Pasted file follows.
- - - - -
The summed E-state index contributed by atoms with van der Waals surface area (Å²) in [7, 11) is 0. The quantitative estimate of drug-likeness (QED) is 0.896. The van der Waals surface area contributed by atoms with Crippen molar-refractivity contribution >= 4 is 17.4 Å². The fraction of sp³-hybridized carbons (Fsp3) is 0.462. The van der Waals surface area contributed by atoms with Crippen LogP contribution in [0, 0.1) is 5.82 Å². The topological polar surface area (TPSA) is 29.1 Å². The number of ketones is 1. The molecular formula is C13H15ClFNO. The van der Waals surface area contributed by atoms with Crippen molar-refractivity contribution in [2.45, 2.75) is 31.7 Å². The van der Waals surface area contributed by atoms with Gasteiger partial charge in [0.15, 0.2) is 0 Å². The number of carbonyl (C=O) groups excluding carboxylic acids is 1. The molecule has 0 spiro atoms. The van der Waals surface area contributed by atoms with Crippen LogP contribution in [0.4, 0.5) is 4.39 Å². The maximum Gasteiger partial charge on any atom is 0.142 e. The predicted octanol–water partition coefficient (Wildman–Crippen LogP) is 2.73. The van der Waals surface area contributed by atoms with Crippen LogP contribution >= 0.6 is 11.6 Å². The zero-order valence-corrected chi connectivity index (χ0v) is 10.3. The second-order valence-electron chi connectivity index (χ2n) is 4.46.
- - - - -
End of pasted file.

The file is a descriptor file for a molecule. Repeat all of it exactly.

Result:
The summed E-state index contributed by atoms with van der Waals surface area (Å²) in [7, 11) is 0. The quantitative estimate of drug-likeness (QED) is 0.896. The van der Waals surface area contributed by atoms with Crippen molar-refractivity contribution >= 4 is 17.4 Å². The fraction of sp³-hybridized carbons (Fsp3) is 0.462. The van der Waals surface area contributed by atoms with Crippen LogP contribution in [0, 0.1) is 5.82 Å². The topological polar surface area (TPSA) is 29.1 Å². The number of ketones is 1. The molecular formula is C13H15ClFNO. The van der Waals surface area contributed by atoms with Crippen molar-refractivity contribution in [2.45, 2.75) is 31.7 Å². The van der Waals surface area contributed by atoms with Gasteiger partial charge in [0.15, 0.2) is 0 Å². The number of carbonyl (C=O) groups excluding carboxylic acids is 1. The molecule has 0 spiro atoms. The van der Waals surface area contributed by atoms with Crippen LogP contribution in [0.4, 0.5) is 4.39 Å². The maximum Gasteiger partial charge on any atom is 0.142 e. The predicted octanol–water partition coefficient (Wildman–Crippen LogP) is 2.73. The van der Waals surface area contributed by atoms with Crippen LogP contribution >= 0.6 is 11.6 Å². The zero-order valence-corrected chi connectivity index (χ0v) is 10.3. The second-order valence-electron chi connectivity index (χ2n) is 4.46.